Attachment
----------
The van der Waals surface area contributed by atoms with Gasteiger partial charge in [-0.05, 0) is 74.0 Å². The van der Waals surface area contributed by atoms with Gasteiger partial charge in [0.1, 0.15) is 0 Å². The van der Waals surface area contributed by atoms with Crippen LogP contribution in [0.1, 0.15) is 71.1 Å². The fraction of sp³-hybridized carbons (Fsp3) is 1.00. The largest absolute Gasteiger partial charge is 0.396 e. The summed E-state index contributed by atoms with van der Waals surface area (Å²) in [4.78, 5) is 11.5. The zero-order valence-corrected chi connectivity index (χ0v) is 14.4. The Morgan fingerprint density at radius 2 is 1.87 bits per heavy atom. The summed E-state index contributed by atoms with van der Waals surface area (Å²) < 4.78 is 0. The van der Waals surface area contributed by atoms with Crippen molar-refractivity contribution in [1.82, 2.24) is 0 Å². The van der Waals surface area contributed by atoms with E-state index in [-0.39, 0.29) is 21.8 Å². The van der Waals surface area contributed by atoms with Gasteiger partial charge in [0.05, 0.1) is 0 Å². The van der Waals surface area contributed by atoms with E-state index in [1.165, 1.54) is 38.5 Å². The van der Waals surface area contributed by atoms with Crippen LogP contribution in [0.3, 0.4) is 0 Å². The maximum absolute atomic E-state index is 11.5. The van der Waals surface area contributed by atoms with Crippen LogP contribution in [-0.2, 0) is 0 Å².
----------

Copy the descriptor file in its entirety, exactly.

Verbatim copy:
The van der Waals surface area contributed by atoms with Gasteiger partial charge in [-0.05, 0) is 74.0 Å². The van der Waals surface area contributed by atoms with Gasteiger partial charge in [0.1, 0.15) is 0 Å². The van der Waals surface area contributed by atoms with Crippen LogP contribution in [0.1, 0.15) is 71.1 Å². The fraction of sp³-hybridized carbons (Fsp3) is 1.00. The largest absolute Gasteiger partial charge is 0.396 e. The summed E-state index contributed by atoms with van der Waals surface area (Å²) in [4.78, 5) is 11.5. The zero-order valence-corrected chi connectivity index (χ0v) is 14.4. The Morgan fingerprint density at radius 2 is 1.87 bits per heavy atom. The summed E-state index contributed by atoms with van der Waals surface area (Å²) < 4.78 is 0. The van der Waals surface area contributed by atoms with Crippen molar-refractivity contribution in [1.82, 2.24) is 0 Å². The van der Waals surface area contributed by atoms with E-state index in [-0.39, 0.29) is 21.8 Å². The van der Waals surface area contributed by atoms with Gasteiger partial charge in [0.05, 0.1) is 0 Å². The van der Waals surface area contributed by atoms with E-state index in [1.165, 1.54) is 38.5 Å². The van der Waals surface area contributed by atoms with Crippen LogP contribution in [0.3, 0.4) is 0 Å². The maximum absolute atomic E-state index is 11.5. The van der Waals surface area contributed by atoms with Crippen LogP contribution in [-0.2, 0) is 0 Å².